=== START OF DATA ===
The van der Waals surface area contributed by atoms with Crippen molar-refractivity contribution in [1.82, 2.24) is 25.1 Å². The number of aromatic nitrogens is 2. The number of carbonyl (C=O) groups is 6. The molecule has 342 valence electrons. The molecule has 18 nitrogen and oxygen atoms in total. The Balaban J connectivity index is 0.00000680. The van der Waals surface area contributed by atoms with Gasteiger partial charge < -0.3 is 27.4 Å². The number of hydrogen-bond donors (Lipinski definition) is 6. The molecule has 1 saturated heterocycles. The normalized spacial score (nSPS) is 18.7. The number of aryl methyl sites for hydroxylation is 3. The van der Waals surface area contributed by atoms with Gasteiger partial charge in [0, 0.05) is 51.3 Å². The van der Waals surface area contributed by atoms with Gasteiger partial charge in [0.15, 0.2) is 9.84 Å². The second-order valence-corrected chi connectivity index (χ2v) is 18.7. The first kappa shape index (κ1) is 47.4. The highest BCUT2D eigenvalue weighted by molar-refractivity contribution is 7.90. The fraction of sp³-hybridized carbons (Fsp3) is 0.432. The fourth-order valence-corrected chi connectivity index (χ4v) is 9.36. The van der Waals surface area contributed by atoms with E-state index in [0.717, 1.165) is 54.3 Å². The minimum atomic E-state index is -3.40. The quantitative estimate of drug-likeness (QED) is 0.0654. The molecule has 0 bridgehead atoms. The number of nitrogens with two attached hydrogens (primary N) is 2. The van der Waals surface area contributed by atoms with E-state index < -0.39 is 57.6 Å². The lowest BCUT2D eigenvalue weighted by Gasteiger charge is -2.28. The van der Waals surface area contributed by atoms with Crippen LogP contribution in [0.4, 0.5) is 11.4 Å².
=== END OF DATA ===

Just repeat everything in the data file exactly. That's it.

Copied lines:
The van der Waals surface area contributed by atoms with Crippen molar-refractivity contribution in [1.82, 2.24) is 25.1 Å². The number of aromatic nitrogens is 2. The number of carbonyl (C=O) groups is 6. The molecule has 342 valence electrons. The molecule has 18 nitrogen and oxygen atoms in total. The Balaban J connectivity index is 0.00000680. The van der Waals surface area contributed by atoms with Gasteiger partial charge < -0.3 is 27.4 Å². The number of hydrogen-bond donors (Lipinski definition) is 6. The molecule has 1 saturated heterocycles. The normalized spacial score (nSPS) is 18.7. The number of aryl methyl sites for hydroxylation is 3. The van der Waals surface area contributed by atoms with Gasteiger partial charge in [0, 0.05) is 51.3 Å². The van der Waals surface area contributed by atoms with Gasteiger partial charge in [0.15, 0.2) is 9.84 Å². The second-order valence-corrected chi connectivity index (χ2v) is 18.7. The first kappa shape index (κ1) is 47.4. The highest BCUT2D eigenvalue weighted by molar-refractivity contribution is 7.90. The fraction of sp³-hybridized carbons (Fsp3) is 0.432. The fourth-order valence-corrected chi connectivity index (χ4v) is 9.36. The van der Waals surface area contributed by atoms with E-state index in [0.717, 1.165) is 54.3 Å². The minimum atomic E-state index is -3.40. The quantitative estimate of drug-likeness (QED) is 0.0654. The molecule has 0 bridgehead atoms. The number of nitrogens with two attached hydrogens (primary N) is 2. The van der Waals surface area contributed by atoms with E-state index < -0.39 is 57.6 Å². The lowest BCUT2D eigenvalue weighted by Gasteiger charge is -2.28. The van der Waals surface area contributed by atoms with Crippen LogP contribution in [0.4, 0.5) is 11.4 Å².